Looking to study abroad? You may want to look over the revised regulations to make sure that what you believe will be offered, will beassuredly offered.
The Associated Press reported that the State Department is “publicly acknowledging that one of its most popular exchange programs leaves foreign college students vulnerable to exploitation.” The J-1 Summer Work Travel Program, an exchange program for non-immigrants looking to spend a summer working abroad, “brought more than 130,000 men and women to the Unite States last year alone.” Yet, investigations found that some of these students were living in roach-infested apartments or were not being paid for their work.
The report claims that the department has been criticized for years for relying on sponsors, who often delegate responsibilities to third-party contractors. In other words, the State Department outsourced its role as overseer of program sponsors, leaving the students in those programs vulnerable.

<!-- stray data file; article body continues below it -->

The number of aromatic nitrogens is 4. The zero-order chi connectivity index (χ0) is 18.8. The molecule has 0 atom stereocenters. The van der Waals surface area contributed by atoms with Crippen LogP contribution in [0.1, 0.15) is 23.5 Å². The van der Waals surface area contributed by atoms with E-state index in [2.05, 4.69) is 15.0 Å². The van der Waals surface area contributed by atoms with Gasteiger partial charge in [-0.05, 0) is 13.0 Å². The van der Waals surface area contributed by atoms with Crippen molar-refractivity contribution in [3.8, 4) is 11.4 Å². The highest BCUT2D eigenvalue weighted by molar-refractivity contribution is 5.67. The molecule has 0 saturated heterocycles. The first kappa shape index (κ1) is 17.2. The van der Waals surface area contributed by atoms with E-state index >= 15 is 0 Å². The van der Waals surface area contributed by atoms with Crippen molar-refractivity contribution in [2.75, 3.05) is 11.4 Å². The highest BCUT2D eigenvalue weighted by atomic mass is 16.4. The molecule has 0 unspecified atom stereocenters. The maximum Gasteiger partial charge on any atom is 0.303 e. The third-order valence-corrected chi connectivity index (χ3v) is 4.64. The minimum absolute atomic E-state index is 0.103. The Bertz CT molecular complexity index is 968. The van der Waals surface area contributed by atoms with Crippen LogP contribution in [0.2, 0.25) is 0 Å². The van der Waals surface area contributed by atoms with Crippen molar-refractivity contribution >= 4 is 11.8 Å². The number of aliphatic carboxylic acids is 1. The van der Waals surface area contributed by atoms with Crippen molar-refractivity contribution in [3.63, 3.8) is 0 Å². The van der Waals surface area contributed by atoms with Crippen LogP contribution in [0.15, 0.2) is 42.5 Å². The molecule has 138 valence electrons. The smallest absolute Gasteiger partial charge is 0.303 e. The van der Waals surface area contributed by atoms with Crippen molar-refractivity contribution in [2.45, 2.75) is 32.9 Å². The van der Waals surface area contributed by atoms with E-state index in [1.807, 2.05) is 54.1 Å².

New regulations, which will go into effect on July 15, aim to focus that responsibility on official sponsors, but the State Department will still allow for sponsors to freely oversee the programs and complaints.
For those of you who have ever had to go through the tedious process of getting a student visa to go abroad, you know the stress of making sure you have exactly the right number of copies and documents in your huge folder as you go on your long-awaited appointment that seems to take forever and cost more than you want to spend is already a lot to take in. But, imagine going through all of that and then finding yourself on the other side, paying for a tiny apartment and waiting tables just to scrounge up extra cash? Not fun.
While there are many things to consider when planning to go abroad, the possibility of exploitation should not be one of those.